18 Jul Social Influencers vs. Brand Advocates. Who Wins The Marketing Battle?
So who is better – social influencers of brand advocates?
Nowadays many people feel empowered and tend to share their buying experience online or with peers. This dramatically influenced the way customers make purchasing decisions, as they no longer rely only on what the brands say. That’s when companies realized the importance of growing their brands through the voice of their customers or highly influential people. It has become an ultimate goal for many to develop effective tactics for spreading positive word of mouth. Sure thing! Who doesn’t want to generate more than twice the sales of paid advertising or gain 37% higher customer retention rate? (McKinsey Study)
Having read that, some of you are now probably temped to shut down this article and rush to look for some social media star with thousands of followers to promote own brand. Well…If I were you, I would better finish reading it till the end! The point is that traditional word of mouth is now divided into two main categories. On the one side there are social influencers represented by bloggers, celebrities or experts with a huge number of Twitter or Instagram followers. On the other side are so-called brand advocates who are loyal “everyday” customers with true passion for your brand. In this blog post we will dive into the main differences between those two categories in order to help you decide what approach is more appropriate for promoting your brand.
In the past brands used to focus mainly on bloggers or celebrities who succeeded in building social media empires. In our previous blog we have already discussed how bloggers managed to change the direction of fashion industry and present products in a new light. The use of celebrities, on the other hand, was always associated with giving a brand a glamorous and luxury image! Can this type of promotion be effective?Definitely! If your social influencer has around 40 million followers it enables you to create wide reach by delivering the message to many people in short time. What marketers tend to underestimate though is that having a large social audience does not necessary mean that influencers actually have the power to drive actions! Yes, 40 million followers sound tempting but what it worth if your celebrity or blogger cannot influence them? Also don’t forget that these social influencers are usually paid for promoting your product! Who said they have a genuine passion for your brand? As an example, David Beckham, known as a spokesperson for Samsung, once failed badly when his IPhone started ringing during a press conference. Or take Jessica Alba, the face of the Windows Phone, who even couldn’t get her to actually use one! So how isn’t it just another type of paid advertising? It works much like an ad – you pay, they post. And this relationship lasts as long as the contract states. These pitfalls made brands carefully consider the other group of word of mouth promoters, namely brand advocates.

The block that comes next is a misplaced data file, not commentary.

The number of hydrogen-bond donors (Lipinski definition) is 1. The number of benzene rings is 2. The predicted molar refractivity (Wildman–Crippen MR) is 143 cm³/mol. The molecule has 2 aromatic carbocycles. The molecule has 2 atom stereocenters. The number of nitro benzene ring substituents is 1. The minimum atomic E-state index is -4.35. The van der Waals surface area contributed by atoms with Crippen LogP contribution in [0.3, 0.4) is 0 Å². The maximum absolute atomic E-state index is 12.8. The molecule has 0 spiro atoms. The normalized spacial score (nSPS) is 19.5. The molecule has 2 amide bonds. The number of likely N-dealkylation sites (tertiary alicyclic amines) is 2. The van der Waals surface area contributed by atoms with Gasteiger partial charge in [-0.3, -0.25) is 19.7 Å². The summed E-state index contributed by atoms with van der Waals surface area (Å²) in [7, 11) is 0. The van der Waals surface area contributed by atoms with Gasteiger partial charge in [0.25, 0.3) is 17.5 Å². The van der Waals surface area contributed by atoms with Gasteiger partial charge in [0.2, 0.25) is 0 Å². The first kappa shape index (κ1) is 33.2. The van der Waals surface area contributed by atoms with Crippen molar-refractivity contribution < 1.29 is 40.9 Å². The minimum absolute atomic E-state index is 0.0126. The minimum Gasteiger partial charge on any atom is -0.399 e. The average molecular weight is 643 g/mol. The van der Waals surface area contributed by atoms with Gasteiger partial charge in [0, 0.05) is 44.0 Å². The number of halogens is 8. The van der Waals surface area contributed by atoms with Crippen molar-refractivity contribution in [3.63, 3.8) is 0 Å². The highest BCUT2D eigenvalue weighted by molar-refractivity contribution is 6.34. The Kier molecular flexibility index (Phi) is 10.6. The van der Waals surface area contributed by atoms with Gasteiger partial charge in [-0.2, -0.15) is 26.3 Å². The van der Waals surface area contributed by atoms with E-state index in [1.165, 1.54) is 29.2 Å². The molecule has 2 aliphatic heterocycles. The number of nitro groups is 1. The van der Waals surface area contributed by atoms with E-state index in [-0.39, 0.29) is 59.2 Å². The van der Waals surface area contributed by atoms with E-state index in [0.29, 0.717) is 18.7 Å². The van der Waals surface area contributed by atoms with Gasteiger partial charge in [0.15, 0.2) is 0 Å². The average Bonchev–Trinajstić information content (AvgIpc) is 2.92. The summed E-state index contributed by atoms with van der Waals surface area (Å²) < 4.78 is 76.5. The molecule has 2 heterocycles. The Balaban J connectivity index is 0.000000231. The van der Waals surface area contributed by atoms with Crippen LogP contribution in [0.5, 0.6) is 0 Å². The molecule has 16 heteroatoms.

These are highly satisfied everyday customers who do not need to be paid for promoting your products. They are truly passionate and loyal to your brand, which encourages them to share their positive experience online or recommend your products to others. While their social network is smaller, the enthusiasm and passion are much bigger, which obviously has higher impact on people within their own social circles. The research showed that 92% of people trust their peers’ opinion when making purchase decisions. Just to show you how it works, here is a personal life example. Last week I met with my friend for a coffee. As always we had this 3 hours-long girls talk and at some point I said I needed to buy a new scarf! It is getting colder so I wanted something really warm. It happened that a couple of days ago my friend just bought this cute red and super warm scarf! Without thinking too long she said: “Look, that’s exactly what you need! I bought it from the shop X, the price is pretty affordable and the quality is really good!” She was so excited telling me how happy she was about her new purchase that it made me want to go to the same store and buy exact same scarf but different colour of course. (Come on, we are girls….we can’t wear the same things together!) In this case my friend acted like a brand advocate. “What’s in it for her?”- you may ask. Absolutely nothing! As a real true friend she is, she simply was worried about me getting sick during cold times and just wanted to help with finding the right scarf to keep me warm! As can be seen from my example, the true intention of advocates is to promote a product in order to assist and help! Obviously these people are harder to get, but once you find them they stay with your brand for longer time and can really drive your business!
So who is better – social influencers of brand advocates? There is no clear answer. Everything depends on your individual business objectives. If you aim to expose your products to new audience for awareness – social influencers is your solution. But if you don’t mind reaching smaller, but “more likely to buy” audience – make some efforts to turn your loyal customers into brand advocates. Colourcake can support with developing an effective strategy or finding the right influencers for your business. Contact us for more questions.